In search of the next generation of ecologists

By Denise Giles

February 2019

It is always with a sense of excitement that we sort through applications looking for the team of seasonal interns that will contribute to our research, monitoring and restoration efforts. After 10 years of contributing to this process, I am always invigorated by the interest and passion for the natural world that so many of the applicants express in their cover letters, as well as in their experiences. While some may have a degree in botany, or field experience from coursework or undergraduate research, others are just discovering their interest in the natural world after degrees in completely different fields. Each year, we hope that these internships will provide guidance for those interested in careers in botany, ecology, conservation, restoration and other natural resource fields.

Interns acquire skills in plant ID and various monitoring techniques, and each day provides hands on lessons in ecology as we monitor rare plants and assess habitat quality. Interns experience what it is like to collect field data, and are exposed to a variety of methodologies to ask (and hopefully contribute to answering) research questions related to rare plant monitoring and habitat management. As I return to sites over the years, my timeline is determined by the seasonal crew: “Well, we set up that Willamette Daisy plot with Andrew, Tobin, and Kelsey, so that was 2013,” goes my thought process.  “This is where Autumn and I saw a tick on a lizard; it was really rainy in 2011,” or “Lucy, Nadav, and Abbie helped plant those Kincaid’s lupine… so that was 2017.” The work of each years’ intern crew contributes to the whole of the projects they work on.

2017 intern crew members Lucy Keehn, Abbie Harold, and Nadav Mouallem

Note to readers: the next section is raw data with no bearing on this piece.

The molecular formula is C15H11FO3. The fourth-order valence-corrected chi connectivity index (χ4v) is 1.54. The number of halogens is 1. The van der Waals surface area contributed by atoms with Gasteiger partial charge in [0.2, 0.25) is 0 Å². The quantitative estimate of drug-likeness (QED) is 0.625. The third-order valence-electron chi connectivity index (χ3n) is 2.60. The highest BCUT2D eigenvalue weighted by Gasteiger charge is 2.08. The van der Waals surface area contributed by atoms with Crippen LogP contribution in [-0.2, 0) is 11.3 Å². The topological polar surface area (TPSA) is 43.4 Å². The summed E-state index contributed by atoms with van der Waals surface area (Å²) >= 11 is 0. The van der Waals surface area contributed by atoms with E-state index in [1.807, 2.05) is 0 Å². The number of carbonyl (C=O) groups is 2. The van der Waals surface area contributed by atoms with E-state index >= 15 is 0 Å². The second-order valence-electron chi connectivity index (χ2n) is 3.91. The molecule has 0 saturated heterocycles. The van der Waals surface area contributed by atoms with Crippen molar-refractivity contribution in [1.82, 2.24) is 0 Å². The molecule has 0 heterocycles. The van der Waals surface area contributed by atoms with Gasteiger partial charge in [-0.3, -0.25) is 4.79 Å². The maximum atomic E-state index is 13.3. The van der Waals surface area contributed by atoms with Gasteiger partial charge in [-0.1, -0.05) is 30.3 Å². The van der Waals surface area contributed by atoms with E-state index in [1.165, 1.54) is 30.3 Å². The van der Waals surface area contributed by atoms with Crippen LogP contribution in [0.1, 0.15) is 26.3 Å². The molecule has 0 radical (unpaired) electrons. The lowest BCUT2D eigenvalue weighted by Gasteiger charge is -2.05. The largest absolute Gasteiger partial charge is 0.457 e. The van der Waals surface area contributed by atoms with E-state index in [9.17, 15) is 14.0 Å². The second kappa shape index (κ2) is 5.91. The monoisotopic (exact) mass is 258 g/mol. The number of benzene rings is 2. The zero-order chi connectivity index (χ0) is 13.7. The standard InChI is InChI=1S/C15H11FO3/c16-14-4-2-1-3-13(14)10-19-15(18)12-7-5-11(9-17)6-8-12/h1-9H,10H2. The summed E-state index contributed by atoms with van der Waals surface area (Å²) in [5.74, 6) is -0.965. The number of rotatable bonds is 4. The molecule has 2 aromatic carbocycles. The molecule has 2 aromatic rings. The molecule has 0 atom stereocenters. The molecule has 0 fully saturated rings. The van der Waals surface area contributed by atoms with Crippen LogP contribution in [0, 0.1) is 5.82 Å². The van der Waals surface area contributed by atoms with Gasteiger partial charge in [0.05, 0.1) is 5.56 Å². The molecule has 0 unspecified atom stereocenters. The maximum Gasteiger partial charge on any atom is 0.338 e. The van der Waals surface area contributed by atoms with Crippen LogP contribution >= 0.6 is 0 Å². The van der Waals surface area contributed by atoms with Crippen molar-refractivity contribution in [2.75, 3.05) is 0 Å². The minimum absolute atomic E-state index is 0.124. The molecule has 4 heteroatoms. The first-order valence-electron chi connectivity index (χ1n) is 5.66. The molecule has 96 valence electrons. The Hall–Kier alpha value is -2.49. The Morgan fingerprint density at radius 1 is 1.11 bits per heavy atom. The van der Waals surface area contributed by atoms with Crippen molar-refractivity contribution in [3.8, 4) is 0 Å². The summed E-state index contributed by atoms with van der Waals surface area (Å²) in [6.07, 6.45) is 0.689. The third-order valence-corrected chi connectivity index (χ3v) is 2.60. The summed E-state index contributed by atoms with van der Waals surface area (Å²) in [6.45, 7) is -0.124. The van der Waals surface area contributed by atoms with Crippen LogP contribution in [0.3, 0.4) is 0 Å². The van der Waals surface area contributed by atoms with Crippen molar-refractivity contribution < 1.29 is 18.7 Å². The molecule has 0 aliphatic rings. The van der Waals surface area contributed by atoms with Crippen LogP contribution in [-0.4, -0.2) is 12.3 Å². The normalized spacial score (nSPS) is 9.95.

2012 intern crew monitoring Coos Bay North Spit for Point Reyes birdsbeak (Cordylanthus maritimus ssp. palustre) - clockwise from top: Charlotte Trowbridge, Denise Giles, Lisa VanTieghem, Guy Banner, Eduardo Ramirez, Erin Gray

2013 interns Andrew Heaston, Kelsey Copes-Gerbitz (now Raybould) and Tobin Weatherson plant Willamette daisy (Erigeron decumbens) in Eugene

Many of our interns go on to complete Master’s and PhDs in related fields, and have brought their experiences at IAE to work for government agencies, land trusts, conservation districts, and regional non-profits. Some have become educators, artists, and small business owners. These internships provide career experiences, but also a chance to see rare and endangered plants and visit rare and beautiful habitats. These shared life experiences contribute to lasting friendships developed in long car rides to field sites, over lunches taken in shady groves, in dips in a cool river after long field days, and in silly field jokes.  “How does an old fern start his stories? Bracken the day...” or “What did the stamen say to the stigma? I like your style.”

With spring in the air, I am excitedly looking forward to hiring and meeting this year’s intern crew, and to watch them sharpen their field skills, create memories and make lasting relationships with people and plants in 2019. Come next February, we will again seek a new season of interns by posting applications on our Jobs page.

Featured photo is of the 2018 Erigeron monitoring crew, left to right: Jillian Demus, Amy Zimmer, Chelsea Osbron, Zade Clark-Henry, and crew leader Marissa Mancillas.

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